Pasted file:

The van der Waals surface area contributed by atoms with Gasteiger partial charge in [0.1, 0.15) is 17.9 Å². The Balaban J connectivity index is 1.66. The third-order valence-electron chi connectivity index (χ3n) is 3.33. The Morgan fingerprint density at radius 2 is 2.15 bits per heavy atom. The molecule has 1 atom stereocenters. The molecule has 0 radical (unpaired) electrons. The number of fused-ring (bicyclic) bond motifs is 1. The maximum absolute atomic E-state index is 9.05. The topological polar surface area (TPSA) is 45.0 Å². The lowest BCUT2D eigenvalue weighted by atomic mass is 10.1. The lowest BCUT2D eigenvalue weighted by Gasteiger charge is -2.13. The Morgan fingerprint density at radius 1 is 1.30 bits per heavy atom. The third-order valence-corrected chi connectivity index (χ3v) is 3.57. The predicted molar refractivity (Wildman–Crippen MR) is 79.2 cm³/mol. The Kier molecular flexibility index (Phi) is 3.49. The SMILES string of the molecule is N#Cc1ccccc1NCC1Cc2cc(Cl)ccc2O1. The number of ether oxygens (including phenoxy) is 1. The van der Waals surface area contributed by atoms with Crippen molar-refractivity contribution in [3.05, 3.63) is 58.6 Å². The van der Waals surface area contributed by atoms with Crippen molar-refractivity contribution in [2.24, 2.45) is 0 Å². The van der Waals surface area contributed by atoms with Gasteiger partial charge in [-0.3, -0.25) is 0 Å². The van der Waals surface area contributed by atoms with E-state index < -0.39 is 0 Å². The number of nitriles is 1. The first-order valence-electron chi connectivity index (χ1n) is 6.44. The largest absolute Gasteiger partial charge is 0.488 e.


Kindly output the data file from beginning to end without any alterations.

The van der Waals surface area contributed by atoms with Gasteiger partial charge in [0.1, 0.15) is 17.9 Å². The Balaban J connectivity index is 1.66. The third-order valence-electron chi connectivity index (χ3n) is 3.33. The Morgan fingerprint density at radius 2 is 2.15 bits per heavy atom. The molecule has 1 atom stereocenters. The molecule has 0 radical (unpaired) electrons. The number of fused-ring (bicyclic) bond motifs is 1. The maximum absolute atomic E-state index is 9.05. The topological polar surface area (TPSA) is 45.0 Å². The lowest BCUT2D eigenvalue weighted by atomic mass is 10.1. The lowest BCUT2D eigenvalue weighted by Gasteiger charge is -2.13. The Morgan fingerprint density at radius 1 is 1.30 bits per heavy atom. The third-order valence-corrected chi connectivity index (χ3v) is 3.57. The predicted molar refractivity (Wildman–Crippen MR) is 79.2 cm³/mol. The Kier molecular flexibility index (Phi) is 3.49. The SMILES string of the molecule is N#Cc1ccccc1NCC1Cc2cc(Cl)ccc2O1. The number of ether oxygens (including phenoxy) is 1. The van der Waals surface area contributed by atoms with Crippen molar-refractivity contribution in [3.05, 3.63) is 58.6 Å². The van der Waals surface area contributed by atoms with Crippen molar-refractivity contribution in [2.24, 2.45) is 0 Å². The van der Waals surface area contributed by atoms with Gasteiger partial charge in [-0.3, -0.25) is 0 Å². The van der Waals surface area contributed by atoms with E-state index < -0.39 is 0 Å². The number of nitriles is 1. The first-order valence-electron chi connectivity index (χ1n) is 6.44. The largest absolute Gasteiger partial charge is 0.488 e.